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Current time:0:00Total duration:6:39

We're told that for the past
few months, Old Maple Farms has grown about 1,000 more
apples than their chief rival in the region, River Orchards. Due to cold weather this year,
the harvests at both farms were down by about a third. However, both farms made up for
some of the shortfall by purchasing equal quantities
of apples from farms in neighboring states. What can you say about
the number of apples available at each farm? Does one farm have more than the
other, or do they have the same amount? How do I know? So let's define some
variables here. Let's let M be equal to number
of apples at Maple Farms. And then who's the other guy? River Orchards. So let's let R be equal
to the number of apples at River Orchards. So this first sentence, they
say-- let me do this in a different color-- they say for
the past few years, Old Maple Farms has grown about 1,000 more
apples than their chief rival in the region,
River Orchards. So we could say, hey, Maple is
approximately Old River, or M is approximately River
plus 1,000. Or since we don't know the exact
amount-- it says it's about 1,000 more, so we don't
know it's exactly 1,000 more-- we can just say that in a normal
year, Old Maple Farms, which we denote by M, has a
larger amount of apples than River Orchard. So in a normal year, M is
greater than R, right? It has about 1,000 more apples
than Old Maple Farms. Now, they say due to cold
weather this year-- so let's talk about this year now-- the
harvests at both farms were down about a third. So this isn't a normal year. Let's talk about what's going
to happen this year. In this year, each of these
characters are going to be down by 1/3. Now if I go down by 1/3, that's
the same thing as being 2/3 of what I was before. Let me do an example. If I'm at x, and I take away
1/3x, I'm left with 2/3x. So going down by 1/3 is the same
thing as multiplying the quantity by 2/3. So if we multiply each of these
quantities by 2/3, we can still hold this inequality,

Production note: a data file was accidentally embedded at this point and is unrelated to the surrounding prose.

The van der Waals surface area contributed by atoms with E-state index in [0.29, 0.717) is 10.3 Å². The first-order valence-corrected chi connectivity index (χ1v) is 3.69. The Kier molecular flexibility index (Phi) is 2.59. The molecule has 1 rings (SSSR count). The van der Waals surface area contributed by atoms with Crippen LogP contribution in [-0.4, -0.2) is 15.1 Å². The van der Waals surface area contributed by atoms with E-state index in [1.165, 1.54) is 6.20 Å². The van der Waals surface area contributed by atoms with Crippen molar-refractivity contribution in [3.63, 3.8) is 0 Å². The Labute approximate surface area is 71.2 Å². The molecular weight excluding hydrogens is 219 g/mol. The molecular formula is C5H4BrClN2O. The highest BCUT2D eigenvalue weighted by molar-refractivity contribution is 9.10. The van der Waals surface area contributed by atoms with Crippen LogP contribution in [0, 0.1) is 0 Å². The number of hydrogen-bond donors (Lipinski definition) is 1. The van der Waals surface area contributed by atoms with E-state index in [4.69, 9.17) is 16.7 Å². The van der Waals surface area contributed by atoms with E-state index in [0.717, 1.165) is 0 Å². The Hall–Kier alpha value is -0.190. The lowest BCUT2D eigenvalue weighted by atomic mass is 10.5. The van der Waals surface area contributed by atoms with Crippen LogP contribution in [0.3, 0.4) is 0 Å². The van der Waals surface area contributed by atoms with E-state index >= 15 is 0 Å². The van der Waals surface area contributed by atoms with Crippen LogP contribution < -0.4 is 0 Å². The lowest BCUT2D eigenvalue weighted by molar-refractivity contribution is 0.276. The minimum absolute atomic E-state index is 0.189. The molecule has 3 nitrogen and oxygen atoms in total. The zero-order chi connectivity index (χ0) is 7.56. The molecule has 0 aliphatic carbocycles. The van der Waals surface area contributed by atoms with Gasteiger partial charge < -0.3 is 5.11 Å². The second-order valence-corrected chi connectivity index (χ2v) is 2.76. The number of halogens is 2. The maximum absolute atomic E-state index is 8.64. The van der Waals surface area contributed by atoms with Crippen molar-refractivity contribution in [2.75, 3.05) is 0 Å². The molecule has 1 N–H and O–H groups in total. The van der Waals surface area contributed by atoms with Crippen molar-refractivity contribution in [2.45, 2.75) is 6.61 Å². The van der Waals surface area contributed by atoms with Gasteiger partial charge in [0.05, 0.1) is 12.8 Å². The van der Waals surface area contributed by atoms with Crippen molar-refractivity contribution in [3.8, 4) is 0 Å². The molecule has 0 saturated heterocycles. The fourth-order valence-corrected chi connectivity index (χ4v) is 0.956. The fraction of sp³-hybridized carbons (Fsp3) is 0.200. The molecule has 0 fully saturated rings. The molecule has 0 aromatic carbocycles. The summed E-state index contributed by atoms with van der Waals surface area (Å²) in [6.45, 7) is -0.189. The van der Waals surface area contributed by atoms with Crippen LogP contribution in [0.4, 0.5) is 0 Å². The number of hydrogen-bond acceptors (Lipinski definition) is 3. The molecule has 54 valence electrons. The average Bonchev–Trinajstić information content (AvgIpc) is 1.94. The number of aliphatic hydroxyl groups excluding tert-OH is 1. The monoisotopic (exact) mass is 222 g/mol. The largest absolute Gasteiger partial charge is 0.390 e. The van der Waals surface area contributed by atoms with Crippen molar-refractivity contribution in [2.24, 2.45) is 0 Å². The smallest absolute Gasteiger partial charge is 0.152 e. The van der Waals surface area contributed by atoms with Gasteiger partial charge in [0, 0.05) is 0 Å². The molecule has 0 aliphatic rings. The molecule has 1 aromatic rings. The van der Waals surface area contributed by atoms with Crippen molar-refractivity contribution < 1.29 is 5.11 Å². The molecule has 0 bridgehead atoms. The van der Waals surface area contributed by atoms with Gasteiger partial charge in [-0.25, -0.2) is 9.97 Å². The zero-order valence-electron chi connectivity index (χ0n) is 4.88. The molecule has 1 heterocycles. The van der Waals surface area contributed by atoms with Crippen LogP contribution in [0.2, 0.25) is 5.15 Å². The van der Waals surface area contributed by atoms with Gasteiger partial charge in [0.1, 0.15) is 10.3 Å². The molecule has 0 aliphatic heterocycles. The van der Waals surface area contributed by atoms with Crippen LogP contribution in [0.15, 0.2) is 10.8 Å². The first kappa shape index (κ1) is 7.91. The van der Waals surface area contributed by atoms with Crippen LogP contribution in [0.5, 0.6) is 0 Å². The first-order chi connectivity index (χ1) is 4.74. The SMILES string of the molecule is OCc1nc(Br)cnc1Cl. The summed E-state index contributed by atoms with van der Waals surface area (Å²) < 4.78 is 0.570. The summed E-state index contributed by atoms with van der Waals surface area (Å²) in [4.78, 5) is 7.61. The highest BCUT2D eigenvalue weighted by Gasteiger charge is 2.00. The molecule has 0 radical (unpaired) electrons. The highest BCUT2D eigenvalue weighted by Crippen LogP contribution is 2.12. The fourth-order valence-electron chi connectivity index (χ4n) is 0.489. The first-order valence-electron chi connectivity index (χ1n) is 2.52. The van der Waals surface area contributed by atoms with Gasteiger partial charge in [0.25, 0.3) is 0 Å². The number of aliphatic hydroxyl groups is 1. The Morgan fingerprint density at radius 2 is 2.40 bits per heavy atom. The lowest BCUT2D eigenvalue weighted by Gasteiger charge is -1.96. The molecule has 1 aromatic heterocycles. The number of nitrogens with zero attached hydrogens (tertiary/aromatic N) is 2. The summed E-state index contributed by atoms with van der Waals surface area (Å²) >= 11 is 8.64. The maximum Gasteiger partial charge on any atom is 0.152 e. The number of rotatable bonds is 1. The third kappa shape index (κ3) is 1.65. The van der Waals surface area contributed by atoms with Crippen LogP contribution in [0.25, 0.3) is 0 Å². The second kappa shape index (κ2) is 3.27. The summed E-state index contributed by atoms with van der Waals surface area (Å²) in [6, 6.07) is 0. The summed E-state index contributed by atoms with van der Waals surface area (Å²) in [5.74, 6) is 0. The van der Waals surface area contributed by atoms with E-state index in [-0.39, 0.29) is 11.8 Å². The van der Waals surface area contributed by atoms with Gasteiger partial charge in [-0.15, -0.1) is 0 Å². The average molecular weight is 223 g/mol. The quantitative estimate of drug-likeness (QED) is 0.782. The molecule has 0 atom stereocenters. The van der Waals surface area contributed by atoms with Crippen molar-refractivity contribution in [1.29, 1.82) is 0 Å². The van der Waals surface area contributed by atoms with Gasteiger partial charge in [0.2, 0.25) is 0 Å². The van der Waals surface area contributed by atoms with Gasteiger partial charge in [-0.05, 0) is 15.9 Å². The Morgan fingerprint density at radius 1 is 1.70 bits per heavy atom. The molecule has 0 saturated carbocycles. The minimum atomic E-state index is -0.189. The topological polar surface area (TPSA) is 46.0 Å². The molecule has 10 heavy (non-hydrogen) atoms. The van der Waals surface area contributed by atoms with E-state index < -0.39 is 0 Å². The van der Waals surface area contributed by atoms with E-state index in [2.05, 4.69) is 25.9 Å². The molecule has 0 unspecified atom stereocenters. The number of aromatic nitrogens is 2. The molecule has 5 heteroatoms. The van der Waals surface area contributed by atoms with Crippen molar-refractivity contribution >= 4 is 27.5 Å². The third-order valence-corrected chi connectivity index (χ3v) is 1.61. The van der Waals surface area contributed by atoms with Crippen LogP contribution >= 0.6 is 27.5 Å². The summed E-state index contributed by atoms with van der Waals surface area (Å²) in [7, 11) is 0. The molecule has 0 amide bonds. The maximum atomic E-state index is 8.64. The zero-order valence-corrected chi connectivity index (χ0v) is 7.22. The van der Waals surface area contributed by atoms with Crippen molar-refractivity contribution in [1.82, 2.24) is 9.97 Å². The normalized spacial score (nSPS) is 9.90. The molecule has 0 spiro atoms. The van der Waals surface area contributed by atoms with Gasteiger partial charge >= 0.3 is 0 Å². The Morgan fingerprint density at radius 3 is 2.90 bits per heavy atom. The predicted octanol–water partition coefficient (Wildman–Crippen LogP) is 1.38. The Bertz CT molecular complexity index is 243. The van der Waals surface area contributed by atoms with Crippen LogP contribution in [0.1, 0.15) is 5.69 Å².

because we're doing the same thing to both
sides of this inequality, and we're multiplying by
a positive number. If we were multiplying by a
negative number, we would have to swap the inequality. So we can multiply both
sides of this by 2/3. So 2/3 of M is still going to
be greater than 2/3 of R. And you could even draw that in
a number line if you like. Let's do this in
a number line. This all might be a little
intuitive for you, and if it is, I apologize, but if it's
not, it never hurts. So that's 0 on our
number line. So in a normal year, M is
has 1,000 more than R. So in a normal year, M might
be over here and maybe R is over here. I don't know, let's say
R is over there. Now, if we take 2/3 of M, that's
going to stick us some place around, oh, I
don't know, 2/3 is right about there. So this is M-- let me write
this-- this is 2/3 M. And what's 2/3 of
R going to be? Well, if you take 2/3 of this,
you get to right about there, that is 2/3R. So you can see, 2/3R is still
less than 2/3M, or 2/3M is greater than 2/3R. Now, they say both farms made
up for some of the shortfall by purchasing equal quantities
of apples from farms in neighboring states. So let's let a be equal
to the quantity of apples both purchased. So they're telling
us that they both purchased the same amount. So we could add a to both sides
of this equation and it will not change the
inequality. As long as you add or subtract
the same value to both sides, it will not change
the inequality. So if you add a to both sides,
you have a plus 2/3M is a greater than 2/3R plus a. This is the amount that Old
Maple Farms has after purchasing the apples, and this
is the amount that River Orchards has. So after everything is said
and done, Old Maple Farms still has more apples, and
you can see that here. Maple Farms, a normal year, this
year they only had 2/3 of the production, but then they
purchased a apples. So let's say a is about, let's
say that a is that many apples, so they got back
to their normal amount. So let's say they got back
to their normal amount. So that's how many apples
they purchased, so he got back to M. Now, if R, if River Orchards
also purchased a apples, that same distance, a, if you go
along here gets you to right about over there. So once again, this is-- let
me do it a little bit different, because I don't like
it overlapping, so let me do it like this. So let's say this guy, M-- I
keep forgetting their names-- Old Maple Farms purchases a
apples, gets them that far. So that's a apples. But River Orchards also
purchases a apples, so let's add that same amount. I'm just going to copy and paste
it so it's the exact same amount. So River Orchards also purchases
a, so it also purchases that same amount. So when all is said and done,
River Orchards is going to have this many apples in the
year that they had less production but they went
and purchased it. So this, right here, is--
this value right here is 2/3R plus a. That's what River
Orchards has. And then Old Maple Farms has
this value right here, which is 2/3M plus a. Everything said and done,
Old Maple Farms still has more apples.